The result: In the year that followed, Alibaba expanded its reach substantially, prompting Wang to walk back his wager, dismissing it as a joke.
Wang Jianlin (left) and Jack Ma speak onstage at the ceremony for CCTV’s 2012 China Economic Person of the Year award in Beijing, Dec. 12, 2012. VCG
Wu Xiaobo vs. Pan Shiyi: a Louis Vuitton scarf
The bet: In September 2009, the well-known finance and economics columnist Wu Xiaobo posed a question on microblogging platform Weibo: Should the government abolish a preferential tax policy that made it cheaper to buy homes on the secondhand market? Real estate magnate Pan Shiyi later responded under Wu’s post, saying that by his estimation, the policy in question would be canceled by the end of the year. Wu in turn quipped that he would happily accept a scarf from French fashion house Louis Vuitton as payment should Pan’s hunch prove wrong.
The result: The central government canceled the tax policy that December, and Wu lost his own bet.
Ren Zhiqiang vs. Guo Jianbo: streak of shame
The bet: In 2012, the outspoken real estate tycoon Ren Zhiqiang predicted that housing prices would rise by March 2013. But Guo Jianbo, the CEO of a competing company, strongly disagreed. In fact, he was so confident in the housing market’s continued slump that he volunteered to run 10 kilometers around Beijing — naked — if he turned out to be wrong. Guo added that if Ren ended up being wrong, he would accept a public apology on social media.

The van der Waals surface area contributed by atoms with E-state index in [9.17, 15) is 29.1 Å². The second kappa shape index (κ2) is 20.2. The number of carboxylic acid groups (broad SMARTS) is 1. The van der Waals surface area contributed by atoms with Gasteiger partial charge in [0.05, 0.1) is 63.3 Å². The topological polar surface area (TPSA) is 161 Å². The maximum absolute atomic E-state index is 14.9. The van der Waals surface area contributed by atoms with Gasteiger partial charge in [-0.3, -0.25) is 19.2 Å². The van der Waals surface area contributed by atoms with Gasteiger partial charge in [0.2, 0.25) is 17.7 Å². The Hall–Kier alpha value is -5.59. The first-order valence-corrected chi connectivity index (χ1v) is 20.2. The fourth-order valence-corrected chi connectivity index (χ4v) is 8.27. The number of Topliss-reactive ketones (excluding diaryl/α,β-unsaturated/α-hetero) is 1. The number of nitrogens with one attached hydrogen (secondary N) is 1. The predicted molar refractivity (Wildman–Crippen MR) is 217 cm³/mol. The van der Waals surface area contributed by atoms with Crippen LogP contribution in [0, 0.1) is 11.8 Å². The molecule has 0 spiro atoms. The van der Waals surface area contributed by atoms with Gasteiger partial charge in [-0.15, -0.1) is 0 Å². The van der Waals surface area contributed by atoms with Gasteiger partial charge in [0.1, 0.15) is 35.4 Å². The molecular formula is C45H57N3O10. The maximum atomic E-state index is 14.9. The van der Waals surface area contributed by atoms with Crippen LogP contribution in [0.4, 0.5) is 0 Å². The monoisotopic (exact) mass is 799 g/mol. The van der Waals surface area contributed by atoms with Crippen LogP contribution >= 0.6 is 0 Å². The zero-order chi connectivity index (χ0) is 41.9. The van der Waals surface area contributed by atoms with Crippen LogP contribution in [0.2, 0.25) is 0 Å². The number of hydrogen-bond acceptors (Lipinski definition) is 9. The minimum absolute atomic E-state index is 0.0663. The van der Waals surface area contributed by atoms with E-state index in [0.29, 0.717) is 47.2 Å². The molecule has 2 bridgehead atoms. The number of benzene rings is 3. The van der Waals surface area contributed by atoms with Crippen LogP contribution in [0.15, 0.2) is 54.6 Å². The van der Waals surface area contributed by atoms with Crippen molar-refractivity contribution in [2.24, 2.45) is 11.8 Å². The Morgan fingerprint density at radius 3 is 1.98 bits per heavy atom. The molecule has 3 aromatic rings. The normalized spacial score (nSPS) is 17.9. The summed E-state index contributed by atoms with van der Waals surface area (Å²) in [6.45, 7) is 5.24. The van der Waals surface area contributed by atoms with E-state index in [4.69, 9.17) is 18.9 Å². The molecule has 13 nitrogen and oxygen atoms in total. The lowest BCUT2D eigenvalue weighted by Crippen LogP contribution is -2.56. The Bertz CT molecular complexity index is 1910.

The result: As Ren predicted, the housing market rose, and Guo’s pride sunk. Guo never jogged through the capital’s downtown Sanlitun area in his birthday suit, but he did post an image of himself as a nude cartoon, covering his private parts while apologizing to a fully clothed Ren.
Wang Jianlin vs. Shi Yuzhu: 0.1 percent ownership
The bet: In 2012, Shi Yuzhu, the chairman of one of China’s most successful online gaming companies, set his sights on Wang Jianlin. The real estate mogul had predicted a bullish housing market in the second half of 2012 — but Shi took to Weibo to disagree with Wang and asked him if he’d care to put his money where his mouth was in the form of 0.1 percent ownership of Wanda. Today, such a stake would be worth billions of yuan by conservative estimates.
The result: It’s unclear whether Wang accepted the wager, but the market turned out to be a bear, and he inevitably dismissed the bet as a joke.
Zhang Jindong vs. Liu Qiangdong: entire company
The bet: Also in 2012 — a big year for business bets — Zhang Jindong, the founder of home appliance maker Suning, posted on Weibo that if e-commerce giant JD.com grew larger than Suning, he would hand the keys of the company over to JD.com’s founder, Liu Qiangdong, aka Richard Liu. Although Zhang didn’t specify which growth metric he had in mind, the public interpreted his statement as referring to revenue. Liu later accepted the offer, saying that if he won, and took control of Suning, he would give 100 million shares of the company to whomever retweeted his Weibo post.
The result: JD.com did not outperform Suning that year, and so no ownership stakes changed hands.
Correction: A previous version of this story included a subhead that mistakenly read “1 million yuan” instead of “100 million yuan.”
Editor: David Paulk.
(Header image: The winners of CCTV’s 2012 China Economic Person of the Year award take a group photo at a ceremony in Beijing, Dec. 12, 2012. VCG)